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Rational Inquiry -Volume 8 Number 1

What Weapons of Mass Destruction?

By Elie A. Shneour

Sadam Hussein possesses weapons of mass destruction (WMD) and he has been using them. So has the United States and Great Britain. To justify these astonishing assertions, the profligate use of the term of art WMD urgently needs to be revisited. Mass destruction means the vast slaughter of human lives coupled with the devastating demolitions of buildings and physical infrastructures. Chemical and biological weapons are not WMD. Nuclear, high explosives and incendiaries are the only weapons thus far devised that can cause mass destruction. Weight for weight, high explosives and incendiaries are cheaper, more effective, much more reliable, far easier to manufacture, to conceal and to deliver than any of the other classes of weapons. That is why both governments and terrorists universally use them.

High explosives and incendiaries, some dating back to World War I, have written a long and blood-spattered chapter during World War II: the bombings of Rotterdam, Coventry, London, the firestorms of Hamburg, Tokyo and Dresden attest to their effectiveness. It was mainly the incendiary impact of 11 September 2001 in New York and Washington that achieved its grotesque outcome. Nuclear weapons are a class apart. They are, by far, the most ferocious WMD. To put them in the same class as chemical and biological weapons is unjustified. Although chemical and biological weapons have the potential to cause large numbers of casualties, they do not destroy anything. It is often possible to avoid their effect in open places by walking upwind. It is also frequently possible to wash away these agents with soap and water or to neutralize them.

Toxic chemicals have been used as weapons of mass terror and of area denial rather than of mass destruction. The widespread use of chemical agents in World War I caused hideous casualties but they did not affect the outcome of that war. Except for isolated incidents, chemical weapons were not used in World War II because they were broadly recognized to be counterproductive. Chemical and biological weapons are not all that easy to manufacture, to handle, to weaponize, to deliver and to disseminate compared to high explosives and incendiaries. With a few exceptions, among them anthrax spores, they are quite perishable. This is also true of nuclear weapons where the radioactive disintegration of their components affects their potential explosive power to say nothing of the degrading of their electronic controls by radiation.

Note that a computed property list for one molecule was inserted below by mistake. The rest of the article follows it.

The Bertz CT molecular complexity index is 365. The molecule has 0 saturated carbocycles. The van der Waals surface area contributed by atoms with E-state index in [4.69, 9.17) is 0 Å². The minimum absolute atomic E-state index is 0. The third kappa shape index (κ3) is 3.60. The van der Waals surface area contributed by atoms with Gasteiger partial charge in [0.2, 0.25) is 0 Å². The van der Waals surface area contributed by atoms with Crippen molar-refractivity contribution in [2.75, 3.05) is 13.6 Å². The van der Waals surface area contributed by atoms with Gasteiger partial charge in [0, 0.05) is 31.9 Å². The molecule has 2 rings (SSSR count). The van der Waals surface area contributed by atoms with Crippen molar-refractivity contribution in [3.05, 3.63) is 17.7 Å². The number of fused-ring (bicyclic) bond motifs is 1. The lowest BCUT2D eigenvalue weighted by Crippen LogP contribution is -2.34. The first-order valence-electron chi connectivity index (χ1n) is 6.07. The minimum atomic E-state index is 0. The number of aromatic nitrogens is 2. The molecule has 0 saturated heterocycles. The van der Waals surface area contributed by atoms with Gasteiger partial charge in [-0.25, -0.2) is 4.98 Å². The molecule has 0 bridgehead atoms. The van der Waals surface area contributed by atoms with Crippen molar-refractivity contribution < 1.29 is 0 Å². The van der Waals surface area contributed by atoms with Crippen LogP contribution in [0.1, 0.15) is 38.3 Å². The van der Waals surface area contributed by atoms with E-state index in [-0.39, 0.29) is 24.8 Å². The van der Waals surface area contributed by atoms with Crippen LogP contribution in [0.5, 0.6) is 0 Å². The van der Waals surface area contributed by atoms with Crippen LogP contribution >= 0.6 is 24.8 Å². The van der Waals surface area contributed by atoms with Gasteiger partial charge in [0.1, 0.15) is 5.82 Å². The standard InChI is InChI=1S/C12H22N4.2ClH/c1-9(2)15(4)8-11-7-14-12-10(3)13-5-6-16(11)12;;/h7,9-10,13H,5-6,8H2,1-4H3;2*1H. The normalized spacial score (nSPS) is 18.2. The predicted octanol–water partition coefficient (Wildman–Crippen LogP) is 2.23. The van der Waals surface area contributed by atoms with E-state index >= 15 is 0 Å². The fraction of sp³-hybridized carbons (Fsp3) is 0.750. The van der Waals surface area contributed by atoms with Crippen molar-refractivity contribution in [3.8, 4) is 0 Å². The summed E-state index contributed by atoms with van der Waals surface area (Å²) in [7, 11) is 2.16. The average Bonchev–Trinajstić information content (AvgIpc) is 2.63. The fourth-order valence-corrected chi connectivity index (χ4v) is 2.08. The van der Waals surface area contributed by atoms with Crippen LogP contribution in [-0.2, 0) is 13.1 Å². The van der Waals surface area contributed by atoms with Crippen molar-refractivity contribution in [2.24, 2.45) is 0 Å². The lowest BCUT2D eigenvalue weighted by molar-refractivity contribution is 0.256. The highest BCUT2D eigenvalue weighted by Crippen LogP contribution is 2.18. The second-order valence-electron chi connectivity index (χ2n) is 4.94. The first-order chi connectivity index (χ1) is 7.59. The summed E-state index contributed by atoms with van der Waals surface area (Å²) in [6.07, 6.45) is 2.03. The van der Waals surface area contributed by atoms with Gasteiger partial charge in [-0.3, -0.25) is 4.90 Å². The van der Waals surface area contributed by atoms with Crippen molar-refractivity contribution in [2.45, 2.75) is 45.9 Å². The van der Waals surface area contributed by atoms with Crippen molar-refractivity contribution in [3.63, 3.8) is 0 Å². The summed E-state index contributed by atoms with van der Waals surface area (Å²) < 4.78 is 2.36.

To international opprobrium Sadam Hussein used vesicant and nerve agents (they are liquids, not gases) against the Kurds and the Iranians. These despicable deeds involved the use of low flying aircraft spraying the victims with repeated passes. There also exists a number of theoretical scenarios, such as the ones suggested in a 1970 report by the World Health Organization. An aircraft spraying 50 kilograms of anthrax spores along a two kilometers path upwind of a population of 500,000 on a clear sunny day could incapacitate 125,000 and kill 98,000. By contrast, this report suggests that the aerial release of 1,000 kilograms of sarin nerve agent under the same conditions would cause only (sic) several hundred casualties. These are highly unlikely scenarios.

The U.S. has undertaken to vaccinate a large active population against smallpox, especially the health first responders. I would hope that the primary goal would be to avoid needing many first responders. Smallpox is a deadly, disfiguring and highly infectious disease that was eradicated from the planet by1977. The Russians and perhaps others are claimed to having access to substantial stores of this virus. Perhaps so, but I doubt it. Even if true, the propagation of this scourge would inevitably boomerang with a vengeance on the disseminators. The notion of a few infected persons circulating in the U.S. to spread the disease is unrealistic. Smallpox is not infectious until the symptoms suddenly appear. From that moment on, the infected person is so obviously ill as to be all but incapable of moving around.

It is unnecessarily risky to vaccinate the U.S. population until there is incontrovertible evidence that smallpox has been propagating again. Once warned, the nation would have adequate time to take preventative measures. When smallpox was rampant in the world, vaccination was an essential life-saving precaution worth the risk. Finally, there are a whole zoo of other dangerous bacteria, parasites and viruses that could theoretically be used as biological weapons. It is also possible that some highly virulent and countermeasure resistant microorganisms will emerge in the future. Anything is possible, of course. But to worry about the possible is a life-paralyzing agent that is worse than any biological or chemical weapon. It is a sane reaction to be concerned about what is probable in our unsettled world. What is most probable for the vast majority of us, however, is that we will not have to face a WMD.


Professor Elie A. Shneour heads the Biosystems Research Institute in San Diego, CA. He has been involved at the policy-making level from international to regional aspects of NBC counter-terrorism for several decades. For details, please refer to American Men and Women of Science or to Who's Who In America. He is a member of professional scientific societies. He can be reached by e-mail via or by telephone at 619-233-3636 or by mail at Biosystems Research Institute, 700 Front Street, San Diego CA 92101-6085.



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